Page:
Jackie Sansbury, chief operating officer for NHS Lothian, said: “We are meeting our PFI provider Consort this week to discuss recent incidents in the Royal Infirmary of Edinburgh. These discussions are completely separate from those that are taking place with Consort about the preliminary works for our new hospital for children and young people and department of clinical neurosciences (DCN) and the land at the Little France site.
“We are fully committed to building our new children and young people’s hospital and DCN at Little France and we are continuing to move forward with this important project.”
A Scottish Government spokeswoman said it remained committed to using the NPD private funding model to pay for the new Sick Kids.
She said: “It is incorrect to directly compare the Edinburgh Royal Infirmary contract with the plans to build the Sick Kids hospital.
“The Non-Profit Distributing model is our preferred option because it ensures that the profits private sector companies can make are capped and gives the public sector more involvement in the management of the project.
“Mistakes made with historic PFI contracts will not be repeated with Non-Profit Distribution.
“The business case for the [Glasgow] Southern General was approved in April 2008 and legally committed to before the outcome of the UK spending review was announced – but we are now facing a 32 per cent real terms reduction of capital budget and the use of Non-Profit Distribution will mean that the delivery of Royal Hospital Sick Children can go ahead.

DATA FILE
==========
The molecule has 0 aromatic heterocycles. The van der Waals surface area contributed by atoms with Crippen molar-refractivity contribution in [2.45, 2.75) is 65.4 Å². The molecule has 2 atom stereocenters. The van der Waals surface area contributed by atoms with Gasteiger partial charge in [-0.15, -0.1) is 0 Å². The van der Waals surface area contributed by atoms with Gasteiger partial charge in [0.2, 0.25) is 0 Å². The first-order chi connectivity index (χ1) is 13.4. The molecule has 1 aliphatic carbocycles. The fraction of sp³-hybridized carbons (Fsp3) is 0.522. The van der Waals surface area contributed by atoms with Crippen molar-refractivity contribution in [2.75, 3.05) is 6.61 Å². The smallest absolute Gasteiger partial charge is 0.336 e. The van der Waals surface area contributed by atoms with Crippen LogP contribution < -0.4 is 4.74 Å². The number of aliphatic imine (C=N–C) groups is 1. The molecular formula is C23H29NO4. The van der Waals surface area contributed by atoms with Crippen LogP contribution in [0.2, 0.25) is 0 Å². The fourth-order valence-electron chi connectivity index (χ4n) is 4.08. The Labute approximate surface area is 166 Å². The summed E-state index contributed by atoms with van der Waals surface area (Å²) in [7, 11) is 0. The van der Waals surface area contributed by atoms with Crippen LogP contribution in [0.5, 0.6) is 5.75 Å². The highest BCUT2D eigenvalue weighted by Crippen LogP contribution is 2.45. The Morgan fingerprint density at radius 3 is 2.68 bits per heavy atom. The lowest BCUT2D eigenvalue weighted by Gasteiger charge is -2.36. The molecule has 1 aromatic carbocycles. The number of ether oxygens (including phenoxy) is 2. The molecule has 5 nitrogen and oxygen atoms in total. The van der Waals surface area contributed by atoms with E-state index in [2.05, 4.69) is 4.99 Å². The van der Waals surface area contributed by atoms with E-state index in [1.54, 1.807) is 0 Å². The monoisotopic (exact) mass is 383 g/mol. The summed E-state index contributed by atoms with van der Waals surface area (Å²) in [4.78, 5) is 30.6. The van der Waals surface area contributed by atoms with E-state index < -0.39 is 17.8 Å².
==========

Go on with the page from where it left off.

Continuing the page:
“It has also allowed us to increase the scope of the project to include the Department of Clinical Neurosciences.”
Sick kids in Edinburgh deserve the same resources as those in Glasgow.
We were promised that and then the Scottish Government pulled all the funding and gave it to Glasgow.
This has been going on for too long and the Health Secretary needs to clarify when we will get our Sick Kids hospital.
It is not a ramshackle building – it is one of the most respected children’s hospitals in the world but we need to maintain that. The professionalism of the staff there needs to be matched by the resources, equipment and buildings.
They have been talking about the Scottish Futures Trust for too long. If it worked we would have had the hospital by now.
The Scotland Bill will give the government more borrowing powers – perhaps they should use them to deliver the publicly funded Sick Kids hospital they promised.”